Want to quit for good? Find out more about how to stick to your goals and maintain change.
People with gambling problems often find that many of their social contacts and activities involve gambling. One of the most important aspects of maintaining change is finding ways to spend the time they used to spend on gambling.
Finding something else to do to fill the void can be difficult at first. While it may initially seem like nothing is going to feel as exciting as gambling, there are lots of things to look forward once you get it under control. It is important to remember that nothing is going to feel as bad as the remorse after another gambling loss either.
Filling the void can also help with the inevitable urges or cravings that will come your way.
Now that you have quit or cut down on gambling, it is helpful to think of other ways to spend your time. Many people find that gambling occupied much of their time and consumed a lot of their money and they need something to replace gambling.
Planning to act, think and feel differently can help. It will take conscious effort to do this until new ways of thinking, feeling and behaving become habit.
It is important to develop activities other than gambling to 'fill the gap'.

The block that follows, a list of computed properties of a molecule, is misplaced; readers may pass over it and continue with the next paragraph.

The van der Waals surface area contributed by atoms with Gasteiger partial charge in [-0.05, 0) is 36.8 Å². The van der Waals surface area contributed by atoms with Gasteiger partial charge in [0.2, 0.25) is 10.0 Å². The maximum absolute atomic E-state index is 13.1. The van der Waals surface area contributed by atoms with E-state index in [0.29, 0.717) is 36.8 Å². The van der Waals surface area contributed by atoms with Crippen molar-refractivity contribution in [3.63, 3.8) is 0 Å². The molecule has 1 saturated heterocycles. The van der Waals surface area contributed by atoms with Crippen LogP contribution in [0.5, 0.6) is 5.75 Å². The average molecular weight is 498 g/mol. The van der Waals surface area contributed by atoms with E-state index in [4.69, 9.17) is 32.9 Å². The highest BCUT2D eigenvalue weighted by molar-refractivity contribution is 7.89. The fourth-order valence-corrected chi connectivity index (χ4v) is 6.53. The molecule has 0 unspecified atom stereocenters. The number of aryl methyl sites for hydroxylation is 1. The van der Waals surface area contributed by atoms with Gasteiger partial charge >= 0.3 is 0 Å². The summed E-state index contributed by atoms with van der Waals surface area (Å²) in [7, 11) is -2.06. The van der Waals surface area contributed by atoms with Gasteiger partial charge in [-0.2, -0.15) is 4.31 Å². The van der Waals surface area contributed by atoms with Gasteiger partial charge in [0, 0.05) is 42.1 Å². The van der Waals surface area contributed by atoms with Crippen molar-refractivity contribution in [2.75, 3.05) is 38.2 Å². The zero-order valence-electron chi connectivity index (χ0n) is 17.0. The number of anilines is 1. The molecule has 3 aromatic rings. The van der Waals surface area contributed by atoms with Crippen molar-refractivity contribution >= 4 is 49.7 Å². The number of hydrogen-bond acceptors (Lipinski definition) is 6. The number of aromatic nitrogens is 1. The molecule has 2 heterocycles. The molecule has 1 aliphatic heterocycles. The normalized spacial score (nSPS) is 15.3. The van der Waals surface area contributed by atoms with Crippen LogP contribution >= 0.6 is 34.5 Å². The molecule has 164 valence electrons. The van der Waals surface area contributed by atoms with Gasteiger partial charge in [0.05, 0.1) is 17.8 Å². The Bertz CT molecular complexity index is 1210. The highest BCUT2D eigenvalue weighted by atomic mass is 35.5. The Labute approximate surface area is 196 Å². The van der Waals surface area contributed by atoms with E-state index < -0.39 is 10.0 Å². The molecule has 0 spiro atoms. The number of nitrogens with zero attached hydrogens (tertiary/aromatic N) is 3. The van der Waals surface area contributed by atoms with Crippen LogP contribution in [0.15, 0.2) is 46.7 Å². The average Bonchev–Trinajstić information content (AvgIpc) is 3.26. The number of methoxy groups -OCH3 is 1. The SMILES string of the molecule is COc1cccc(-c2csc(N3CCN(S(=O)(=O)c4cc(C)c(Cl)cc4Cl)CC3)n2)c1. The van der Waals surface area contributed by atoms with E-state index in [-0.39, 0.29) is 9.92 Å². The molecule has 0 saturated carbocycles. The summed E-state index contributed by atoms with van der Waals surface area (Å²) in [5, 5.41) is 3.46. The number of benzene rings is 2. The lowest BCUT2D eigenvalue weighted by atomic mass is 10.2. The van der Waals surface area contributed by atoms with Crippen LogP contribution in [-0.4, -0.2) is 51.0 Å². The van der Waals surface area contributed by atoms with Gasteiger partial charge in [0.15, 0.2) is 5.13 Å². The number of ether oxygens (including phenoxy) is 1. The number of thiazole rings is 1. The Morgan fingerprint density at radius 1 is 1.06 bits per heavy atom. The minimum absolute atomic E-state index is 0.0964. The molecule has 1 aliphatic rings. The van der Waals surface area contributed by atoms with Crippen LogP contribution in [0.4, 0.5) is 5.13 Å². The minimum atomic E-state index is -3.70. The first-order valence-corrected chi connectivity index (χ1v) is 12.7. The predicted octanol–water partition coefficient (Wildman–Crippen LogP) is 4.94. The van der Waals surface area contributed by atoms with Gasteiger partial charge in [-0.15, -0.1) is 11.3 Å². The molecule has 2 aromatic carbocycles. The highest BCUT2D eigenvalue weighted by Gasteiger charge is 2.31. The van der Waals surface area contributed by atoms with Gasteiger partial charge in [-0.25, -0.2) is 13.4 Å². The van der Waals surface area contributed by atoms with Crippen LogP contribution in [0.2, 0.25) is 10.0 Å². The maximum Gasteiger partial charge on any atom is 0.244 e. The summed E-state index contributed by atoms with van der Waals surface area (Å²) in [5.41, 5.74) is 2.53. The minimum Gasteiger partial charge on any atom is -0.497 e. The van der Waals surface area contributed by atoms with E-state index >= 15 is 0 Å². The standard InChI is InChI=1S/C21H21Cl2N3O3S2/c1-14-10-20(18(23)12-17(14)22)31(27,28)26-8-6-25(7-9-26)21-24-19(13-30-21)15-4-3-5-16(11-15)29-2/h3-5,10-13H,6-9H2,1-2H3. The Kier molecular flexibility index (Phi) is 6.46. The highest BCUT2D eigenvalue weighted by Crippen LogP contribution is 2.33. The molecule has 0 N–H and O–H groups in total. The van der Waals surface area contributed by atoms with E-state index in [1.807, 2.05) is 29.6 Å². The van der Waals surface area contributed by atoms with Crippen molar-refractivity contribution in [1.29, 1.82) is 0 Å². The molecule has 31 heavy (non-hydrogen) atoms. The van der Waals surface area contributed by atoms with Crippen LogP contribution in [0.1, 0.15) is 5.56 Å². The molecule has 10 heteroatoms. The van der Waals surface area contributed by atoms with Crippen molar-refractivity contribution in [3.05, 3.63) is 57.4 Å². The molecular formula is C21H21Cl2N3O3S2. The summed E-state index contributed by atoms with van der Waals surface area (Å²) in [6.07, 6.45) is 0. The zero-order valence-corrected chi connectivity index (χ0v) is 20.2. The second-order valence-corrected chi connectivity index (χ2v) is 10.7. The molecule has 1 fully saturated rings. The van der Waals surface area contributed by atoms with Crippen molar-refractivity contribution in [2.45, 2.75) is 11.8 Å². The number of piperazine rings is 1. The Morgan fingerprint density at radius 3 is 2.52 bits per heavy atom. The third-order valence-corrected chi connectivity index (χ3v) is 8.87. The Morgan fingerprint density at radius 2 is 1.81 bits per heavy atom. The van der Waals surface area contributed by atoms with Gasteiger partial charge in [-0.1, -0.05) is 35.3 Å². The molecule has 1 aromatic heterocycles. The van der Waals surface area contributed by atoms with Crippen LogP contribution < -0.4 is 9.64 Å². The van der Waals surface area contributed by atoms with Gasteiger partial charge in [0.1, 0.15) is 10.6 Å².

Tapping into your thoughts /thinking processes can be really useful when trying to change behaviour such as gambling. Sometimes our minds can play tricks on us and set us up to gamble. By getting in touch with our thoughts we can start to challenge and change our behaviour and negative thought patterns.
Some examples of thoughts that contribute to an urge to gamble are:
- "I'm feeling lucky"
- "I'm only going to spend $20"
- "It's a good way to pay for the bills"
- "I can have bit of fun, it's a good break"
- "Once won't hurt"
- “I am going to win big”.
A way to overcome these thoughts is to challenge them. You can do this by asking yourself.
- What evidence do I have for this, where has it gotten me?
- What would my partner/loved one say and how would they feel if I gamble again?
- How does this fit with my goals. How would I feel?
- Be kind to yourself and remind yourself that these are only thoughts
- Thoughts cannot harm you or control you, you are in control.
Sometimes feeling bad or sad can trigger the urge to gamble. Try an alternative activity that helps you manage and cope with your emotions.
- Loneliness: call a friend, catch up with friends, join a club
- Boredom: watch a movie, go to the gym, walk, clean the house, surf the net
- Restless: go to the gym, exercise, dance, swim, go fishing
- Sad: do something physical to elevate your mood
- Angry: Express your frustration in a productive way, talk to someone about how you're feeling, run up a hill, yell at the sky.
If you start to feel overwhelmed with how you are feeling remind yourself that these are only feelings, they cannot physically harm or hurt you. You can take control.
Have you ever noticed that when you win you want to play again? Rewards can be a powerful tool to help you maintain change and keep your goals on track.
Why not reward yourself when you don’t gamble, perhaps with a movie ticket, a gym membership or maybe a weekend away?
If your answer is "I'm not worth it", "I have too much debt" or "I have no time", maybe you are undermining your efforts to change. If so, it might be helpful to speak to a counsellor today.